Even Wetzel’s Pretzels CEO Bill Phelps can’t find fault with the increase to minimum wage. “I was concerned about it a couple of years ago when California started raising the minimum wage,’” he says, but now, “I’m shocked by the business.’”
One way to tell if customers are spending more on meals out is to look at the Consumer Price Index. According to the “Monthly (by Expenditure Detail): from 2000” report, urban consumers from Los Angeles spent more and more each month from January 2017 through October 2017, eating out at restaurants. Urban customers are defined as “the majority of the population,” including “professionals, the self-employed, the poor, the unemployed, and retired people, as well as urban-wage earners and clerical workers.”
In fact, under customer spending on “food away from home,” customers have spent 4.4 percent above last year’s number. San Francisco showed similar results, sitting at 2.1 percent growth.
It’s worth noting people aren’t just spending more on eating out — they’re also spending less on home-cooked meals. In the category “eating at home,” numbers were down to -.6 percent for Los Angeles and -2.0 percent for San Francisco.
While these spending trends are the result of numerous contributors, one likely factor is the increase in wages, giving customers more money to spend. And given they’re choosing to spend that money eating out rather than at home, it’s probably safe to say overall, most consumers don’t mind the increase in menu prices made by restaurants to offset payroll increases.
Will Seattle’s numbers spell out California’s future?
California isn’t alone in its journey toward increased pay for minimum wage workers. As previously mentioned, some of Seattle’s employers have already started paying a $15 minimum wage. It’s no surprise, then, that some analysts have already started looking into the numbers so far. Unfortunately, the results haven’t been as positive as hoped.
The study, conducted by researchers at the University of Washington, found that jobs and hours for minimum-wage workers decreased more in Seattle than in surrounding areas where the minimum wage did not increase. People earning less than $19 per hour actually saw a 9 percent decrease in hours from 2014 to 2016, while nearby low-wage earners saw a 7 percent drop.
According to a June 2017 “Los Angeles Times” article, some analysts believe this decline in hours and jobs could have more to do with Seattle’s booming job market than the increased minimum wage. UC Berkeley economist Emmanuel Saez believes Seattle’s drop in unemployment could be forcing employers to pass out raises across the board. It is worth noting, while jobs and hours went down for the lowest-paid workers, Seattle restaurants actually hired more higher-paid hourly employees.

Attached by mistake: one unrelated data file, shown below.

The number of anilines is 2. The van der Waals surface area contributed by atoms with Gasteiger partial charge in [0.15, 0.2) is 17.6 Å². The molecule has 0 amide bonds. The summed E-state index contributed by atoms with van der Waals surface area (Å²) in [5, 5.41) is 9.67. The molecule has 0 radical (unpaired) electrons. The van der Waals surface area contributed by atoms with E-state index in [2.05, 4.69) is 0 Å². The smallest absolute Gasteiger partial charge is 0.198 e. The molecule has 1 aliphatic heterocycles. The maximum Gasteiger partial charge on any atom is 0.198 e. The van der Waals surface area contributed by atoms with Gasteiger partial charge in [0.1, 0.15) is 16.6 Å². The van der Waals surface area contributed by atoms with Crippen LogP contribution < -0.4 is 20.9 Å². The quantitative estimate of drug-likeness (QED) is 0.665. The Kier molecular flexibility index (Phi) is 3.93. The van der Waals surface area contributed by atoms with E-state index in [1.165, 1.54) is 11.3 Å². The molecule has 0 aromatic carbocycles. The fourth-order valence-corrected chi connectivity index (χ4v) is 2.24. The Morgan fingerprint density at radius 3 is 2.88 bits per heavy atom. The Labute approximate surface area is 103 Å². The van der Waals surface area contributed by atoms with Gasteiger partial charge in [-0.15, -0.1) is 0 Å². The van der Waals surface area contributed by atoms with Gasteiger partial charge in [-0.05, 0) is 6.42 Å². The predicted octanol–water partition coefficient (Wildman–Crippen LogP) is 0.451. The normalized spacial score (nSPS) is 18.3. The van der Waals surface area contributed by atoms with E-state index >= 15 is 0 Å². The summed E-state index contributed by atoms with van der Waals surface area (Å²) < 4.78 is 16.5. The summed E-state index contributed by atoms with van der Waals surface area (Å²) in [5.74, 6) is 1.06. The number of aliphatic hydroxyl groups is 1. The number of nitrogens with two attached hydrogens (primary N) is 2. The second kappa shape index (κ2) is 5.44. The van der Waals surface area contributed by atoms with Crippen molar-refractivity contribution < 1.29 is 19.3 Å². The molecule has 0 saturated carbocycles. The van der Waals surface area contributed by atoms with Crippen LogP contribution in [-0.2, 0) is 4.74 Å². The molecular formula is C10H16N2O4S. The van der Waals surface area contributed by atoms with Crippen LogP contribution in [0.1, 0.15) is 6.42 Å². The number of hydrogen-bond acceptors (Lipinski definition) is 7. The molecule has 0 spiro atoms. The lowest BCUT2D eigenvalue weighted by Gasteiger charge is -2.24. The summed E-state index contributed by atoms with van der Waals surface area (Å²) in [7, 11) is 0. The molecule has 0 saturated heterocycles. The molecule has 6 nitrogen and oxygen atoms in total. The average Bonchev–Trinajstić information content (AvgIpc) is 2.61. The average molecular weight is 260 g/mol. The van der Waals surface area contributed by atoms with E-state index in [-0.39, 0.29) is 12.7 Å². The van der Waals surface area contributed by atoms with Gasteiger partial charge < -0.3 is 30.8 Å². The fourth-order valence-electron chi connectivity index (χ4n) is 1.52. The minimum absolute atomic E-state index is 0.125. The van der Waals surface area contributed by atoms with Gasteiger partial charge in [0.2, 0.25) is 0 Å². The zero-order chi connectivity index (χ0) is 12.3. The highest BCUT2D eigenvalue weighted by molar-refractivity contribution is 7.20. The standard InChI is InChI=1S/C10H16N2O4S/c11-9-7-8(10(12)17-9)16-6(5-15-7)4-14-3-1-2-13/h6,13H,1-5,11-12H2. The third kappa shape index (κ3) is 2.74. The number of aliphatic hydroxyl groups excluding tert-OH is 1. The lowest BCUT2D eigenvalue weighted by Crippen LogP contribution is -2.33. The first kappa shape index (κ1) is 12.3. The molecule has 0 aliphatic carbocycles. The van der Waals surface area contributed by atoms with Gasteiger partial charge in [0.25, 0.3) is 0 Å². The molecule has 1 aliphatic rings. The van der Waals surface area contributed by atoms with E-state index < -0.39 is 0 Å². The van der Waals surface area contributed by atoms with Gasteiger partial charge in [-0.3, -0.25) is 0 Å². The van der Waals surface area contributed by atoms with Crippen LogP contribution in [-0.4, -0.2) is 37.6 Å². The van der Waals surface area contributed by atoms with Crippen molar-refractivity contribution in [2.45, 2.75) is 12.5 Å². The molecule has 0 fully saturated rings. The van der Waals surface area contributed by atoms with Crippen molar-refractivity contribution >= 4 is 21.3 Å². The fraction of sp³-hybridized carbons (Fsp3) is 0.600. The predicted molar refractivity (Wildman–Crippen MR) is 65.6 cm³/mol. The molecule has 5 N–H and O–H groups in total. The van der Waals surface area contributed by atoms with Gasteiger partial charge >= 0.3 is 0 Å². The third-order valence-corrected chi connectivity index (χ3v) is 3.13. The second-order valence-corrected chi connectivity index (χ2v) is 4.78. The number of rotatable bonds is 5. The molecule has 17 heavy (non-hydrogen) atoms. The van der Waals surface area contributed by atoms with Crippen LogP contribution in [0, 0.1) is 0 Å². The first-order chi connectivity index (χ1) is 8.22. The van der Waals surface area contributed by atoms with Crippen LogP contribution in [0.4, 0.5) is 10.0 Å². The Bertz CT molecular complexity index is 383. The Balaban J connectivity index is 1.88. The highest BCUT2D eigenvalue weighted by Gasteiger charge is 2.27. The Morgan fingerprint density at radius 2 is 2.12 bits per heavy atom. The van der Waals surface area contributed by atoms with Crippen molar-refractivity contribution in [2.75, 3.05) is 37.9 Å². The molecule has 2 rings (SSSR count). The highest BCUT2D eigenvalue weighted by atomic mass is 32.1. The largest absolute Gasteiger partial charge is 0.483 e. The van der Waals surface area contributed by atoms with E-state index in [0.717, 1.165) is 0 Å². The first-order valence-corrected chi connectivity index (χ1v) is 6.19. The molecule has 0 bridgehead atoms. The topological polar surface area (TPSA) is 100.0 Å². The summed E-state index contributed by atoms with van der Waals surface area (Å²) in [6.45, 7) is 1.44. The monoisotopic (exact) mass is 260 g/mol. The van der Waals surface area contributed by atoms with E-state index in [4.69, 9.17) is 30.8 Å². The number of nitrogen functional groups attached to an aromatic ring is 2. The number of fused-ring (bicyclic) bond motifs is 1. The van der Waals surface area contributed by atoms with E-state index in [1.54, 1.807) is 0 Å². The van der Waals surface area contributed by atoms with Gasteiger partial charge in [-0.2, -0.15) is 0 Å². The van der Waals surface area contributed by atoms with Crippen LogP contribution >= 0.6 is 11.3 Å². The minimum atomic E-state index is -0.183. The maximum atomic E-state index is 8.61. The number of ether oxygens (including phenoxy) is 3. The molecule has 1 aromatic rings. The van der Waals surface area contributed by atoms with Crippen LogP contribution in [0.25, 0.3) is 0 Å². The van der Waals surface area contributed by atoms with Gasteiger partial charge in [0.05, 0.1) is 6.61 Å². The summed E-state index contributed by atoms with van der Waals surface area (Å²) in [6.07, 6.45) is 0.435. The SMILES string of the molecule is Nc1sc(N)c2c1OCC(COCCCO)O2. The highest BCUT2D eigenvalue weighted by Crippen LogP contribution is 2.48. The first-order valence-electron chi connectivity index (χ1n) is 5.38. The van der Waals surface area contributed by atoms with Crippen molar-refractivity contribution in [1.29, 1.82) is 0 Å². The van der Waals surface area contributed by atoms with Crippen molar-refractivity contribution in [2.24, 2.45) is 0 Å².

Edward Leamer, an economist at the University of California Los Angeles, paints a more dire picture, saying Los Angeles should be “alarmed.” His perspective is if any city should be handling the increase to minimum wage well, it’s Seattle, where the average hourly wage is $36, compared to Los Angeles’ $28.
Reconciling predictions with actual outcomes
We know what should happen when workers get paid more. People are more productive (check out our minimum wage research for more information). They stay at their jobs longer, and turnover and training costs go down. Better pay means reduced poverty, which, in turn, leads to less reliance on public assistance programs. People feel better, too, when they have a little more money in their pockets. Studies show that infant health and mental health both improve when minimum wage goes up.
But knowing what should happen and even what has happened in the past when minimum wage has increased is only so helpful. Until we see these predictions coming true in the here and now, the debate will continue, as people on both sides of the argument go head to head, wondering if we’re heading down a path of destruction or one of infinite growth.
It’s still too soon to tell for California, and perhaps still for Seattle, so this is one issue you can expect us to keep an eye on as we roll into 2018 with a new set of wage increases and the opportunity to see the ripple effect of these changes.